The experience of motherhood is very special, to many women. A newly-born baby is a source of so much joy and cause for celebration. There's nothing wrong with wanting to share the good news with all and sundry. But...at the prime(st) of time...in a live news broadcast...on national TV? That's far from taking it too far. It's nearer to near-self-interest.
The questions to ask are very simple. Was it in the public's interest, to dedicate the time before the actual dissemination of the day's main news, to laboriously let Kenyans know why a certain news presenter has been missing from the airwaves?
And was it of urgent necessity to then delve into the whys and wherefores of maternal throes and thrills, or the balancing of careers and family life, for women in the media?
How justified is it, to similarly splash pictorial snippets of one's private life, in a very public sphere, while regaling the audience with very personal accounts of what motherhood means to one particular individual, who other than being a public figure by virtue of the occupation, had nothing remarkably close to constituting part of the day's news agenda?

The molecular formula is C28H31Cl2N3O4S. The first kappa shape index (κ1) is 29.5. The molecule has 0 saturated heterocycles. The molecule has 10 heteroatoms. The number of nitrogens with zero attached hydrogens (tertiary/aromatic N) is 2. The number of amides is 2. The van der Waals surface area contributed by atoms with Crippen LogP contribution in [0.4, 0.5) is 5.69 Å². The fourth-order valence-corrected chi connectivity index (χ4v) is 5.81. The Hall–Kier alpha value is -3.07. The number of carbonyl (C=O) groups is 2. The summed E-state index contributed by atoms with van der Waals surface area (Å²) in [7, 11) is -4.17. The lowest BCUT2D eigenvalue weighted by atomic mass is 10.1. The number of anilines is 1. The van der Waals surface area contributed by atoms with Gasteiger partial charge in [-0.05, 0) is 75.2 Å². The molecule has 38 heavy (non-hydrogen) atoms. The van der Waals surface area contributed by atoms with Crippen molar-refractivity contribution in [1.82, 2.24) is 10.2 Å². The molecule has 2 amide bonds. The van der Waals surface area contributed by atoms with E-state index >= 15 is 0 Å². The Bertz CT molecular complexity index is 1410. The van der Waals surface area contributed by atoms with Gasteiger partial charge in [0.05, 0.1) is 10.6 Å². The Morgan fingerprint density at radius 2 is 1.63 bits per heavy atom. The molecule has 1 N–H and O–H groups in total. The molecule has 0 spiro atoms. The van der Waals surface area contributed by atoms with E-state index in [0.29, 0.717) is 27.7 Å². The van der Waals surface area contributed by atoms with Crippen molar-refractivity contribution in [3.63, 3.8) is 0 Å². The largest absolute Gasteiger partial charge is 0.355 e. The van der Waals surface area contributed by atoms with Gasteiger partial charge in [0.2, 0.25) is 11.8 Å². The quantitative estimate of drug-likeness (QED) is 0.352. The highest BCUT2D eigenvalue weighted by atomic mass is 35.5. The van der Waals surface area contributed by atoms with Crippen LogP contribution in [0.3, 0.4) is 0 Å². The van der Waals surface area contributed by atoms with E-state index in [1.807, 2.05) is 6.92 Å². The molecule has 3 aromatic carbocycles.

Yes. Words cannot even adequately express the motherhood phenomenon. The fact that it's extraordinary can hardly be disputed.
But though it may be miraculous and differentially special, to every individual involved, one thing will always remain constant:
It is not, and forever will not be the first time for it to happen!
This piece of good news as is, I beg to move, is not newsworthy.